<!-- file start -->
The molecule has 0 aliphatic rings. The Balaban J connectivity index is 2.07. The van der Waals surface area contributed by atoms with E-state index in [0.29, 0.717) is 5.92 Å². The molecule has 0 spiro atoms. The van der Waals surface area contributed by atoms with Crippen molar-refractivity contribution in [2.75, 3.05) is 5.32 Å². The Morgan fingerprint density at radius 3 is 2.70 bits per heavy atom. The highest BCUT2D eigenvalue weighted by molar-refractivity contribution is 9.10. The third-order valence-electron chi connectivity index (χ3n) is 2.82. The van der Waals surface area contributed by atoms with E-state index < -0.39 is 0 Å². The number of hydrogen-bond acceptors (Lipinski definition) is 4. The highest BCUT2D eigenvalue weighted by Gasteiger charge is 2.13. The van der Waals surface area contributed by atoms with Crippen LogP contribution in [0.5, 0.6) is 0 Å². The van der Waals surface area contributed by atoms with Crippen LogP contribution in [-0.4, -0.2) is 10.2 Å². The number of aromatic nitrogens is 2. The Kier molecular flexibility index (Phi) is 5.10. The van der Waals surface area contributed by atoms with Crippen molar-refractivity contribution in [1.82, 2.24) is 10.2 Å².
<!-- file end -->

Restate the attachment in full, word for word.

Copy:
The molecule has 0 aliphatic rings. The Balaban J connectivity index is 2.07. The van der Waals surface area contributed by atoms with E-state index in [0.29, 0.717) is 5.92 Å². The molecule has 0 spiro atoms. The van der Waals surface area contributed by atoms with Crippen molar-refractivity contribution in [2.75, 3.05) is 5.32 Å². The Morgan fingerprint density at radius 3 is 2.70 bits per heavy atom. The highest BCUT2D eigenvalue weighted by molar-refractivity contribution is 9.10. The third-order valence-electron chi connectivity index (χ3n) is 2.82. The van der Waals surface area contributed by atoms with E-state index < -0.39 is 0 Å². The number of hydrogen-bond acceptors (Lipinski definition) is 4. The highest BCUT2D eigenvalue weighted by Gasteiger charge is 2.13. The van der Waals surface area contributed by atoms with Crippen LogP contribution in [0.5, 0.6) is 0 Å². The van der Waals surface area contributed by atoms with Crippen LogP contribution in [-0.4, -0.2) is 10.2 Å². The number of aromatic nitrogens is 2. The Kier molecular flexibility index (Phi) is 5.10. The van der Waals surface area contributed by atoms with Crippen molar-refractivity contribution in [1.82, 2.24) is 10.2 Å².